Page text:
Michael Brewer is an award winning DP, Director, and Producer, as well as one of the instructors at the Canon Boot Camp. His diverse projects have taken him to over 30 countries. His work consists of narrative films, music videos, and commercials/PSAs which can be seen on PBS, the History Channel, 20/20, ABC Nightline and more. He has used a variety of film, HD Video and HDSLR cameras including Panasonic P-2, RED ONE, Canon 5D, Arriflex, and more. Michael brings indispensable knowledge and insight to every Canon Boot Camp.
Although Michael is an accomplished DP, he came to the Canon Boot Camp first as a student. Here is what he had to say about his experience:
“I took the Pro Level 1 class covering everything – from all the technical/aesthetic settings, picture styles, histograms, sound recording, HDSLR for green screen, demystifying the DSLR workflow and more. I shot my son’s music video the very next week.”
Here, Michael answers two of my most pressing questions:
1. What do you like about the Canon Boot Camp?
One thing that I really like about the Canon Boot Camp is the incorporation of a short narrative screenplay that the students shoot as part of Pro Level 2. The shots are designed so that the Canon 5D is pushed to its limits in terms of dynamic range, mixed light situations, and shooting in low light – candle light, practicals, etc. We also put the students and cameras through their paces using various support rigs such as which add professional production value. It feels great watching everyone’s confidence grow, using the camera to the point where it’s almost second nature. There is time pressure and many of the other production challenges of real-life situations.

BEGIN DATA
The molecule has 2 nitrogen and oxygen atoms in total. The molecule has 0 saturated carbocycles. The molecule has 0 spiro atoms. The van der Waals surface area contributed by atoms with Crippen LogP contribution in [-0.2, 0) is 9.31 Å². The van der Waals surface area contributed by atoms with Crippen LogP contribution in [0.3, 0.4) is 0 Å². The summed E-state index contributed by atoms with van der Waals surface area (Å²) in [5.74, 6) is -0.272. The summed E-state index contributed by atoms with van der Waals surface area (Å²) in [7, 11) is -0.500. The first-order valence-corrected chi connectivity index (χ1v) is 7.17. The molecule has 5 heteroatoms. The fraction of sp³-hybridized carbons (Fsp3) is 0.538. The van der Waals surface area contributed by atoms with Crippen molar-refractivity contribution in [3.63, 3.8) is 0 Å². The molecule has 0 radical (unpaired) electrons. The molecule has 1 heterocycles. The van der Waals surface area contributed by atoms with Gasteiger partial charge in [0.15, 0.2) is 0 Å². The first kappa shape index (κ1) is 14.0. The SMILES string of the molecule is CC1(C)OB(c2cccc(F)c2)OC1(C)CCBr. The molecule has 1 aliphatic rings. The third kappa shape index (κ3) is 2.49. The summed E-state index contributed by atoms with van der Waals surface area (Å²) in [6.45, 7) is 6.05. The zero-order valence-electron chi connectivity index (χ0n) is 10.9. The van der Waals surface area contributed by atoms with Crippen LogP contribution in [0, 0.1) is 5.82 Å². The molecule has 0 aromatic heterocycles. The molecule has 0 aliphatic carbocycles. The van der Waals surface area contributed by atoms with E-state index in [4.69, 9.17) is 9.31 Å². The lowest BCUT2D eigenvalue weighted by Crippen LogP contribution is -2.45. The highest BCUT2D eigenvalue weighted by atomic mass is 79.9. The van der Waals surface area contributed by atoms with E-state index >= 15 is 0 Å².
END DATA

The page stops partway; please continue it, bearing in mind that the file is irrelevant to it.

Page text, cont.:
Like a seasoned director once told me, “make demands and people will grow.”
2. What is your favorite HDSLR gear/equipment?
My favorite piece of HDSLR gear has to be my Red Rock Captain Stubing camera rig with follow focus. I cannibalized an older DVTec shoulder rig, using its’ waist belt and telescoping rod, giving the desired three points of contact for a more stable shot (left handle, right handle, rod…and four points of contact if you are also using a Zacuto Z-finder). The spring-loaded telescoping rod acts as a shock absorber – whether just standing still or walking, sort of a poor man’s Steadicam. To me, this setup makes my camera feel more organic and fluid.
I can also easily adjust the distance between the LCD viewfinder and my eyes for maximum clarity. I’m used to pulling my own focus, so the follow focus operation is second nature. You can adjust the left microhandle and hold it while using the same hand to operate the follow focus. A matte box is easily attached to the base plate rods.I also keep a Manfrotto quick release plate attached to the cheese plate to get it on and off of the tripod quickly.
Michael used this rig in Namibia to shoot the short film African Cowboy. Click here to view the trailer.
Michael notes that, “The emerging Namibian filmmakers that I met had never actually seen or had the camera in their hands before. To my knowledge, that was the first time they were able to see the Canon 5D up close and personal. That was May 2011.”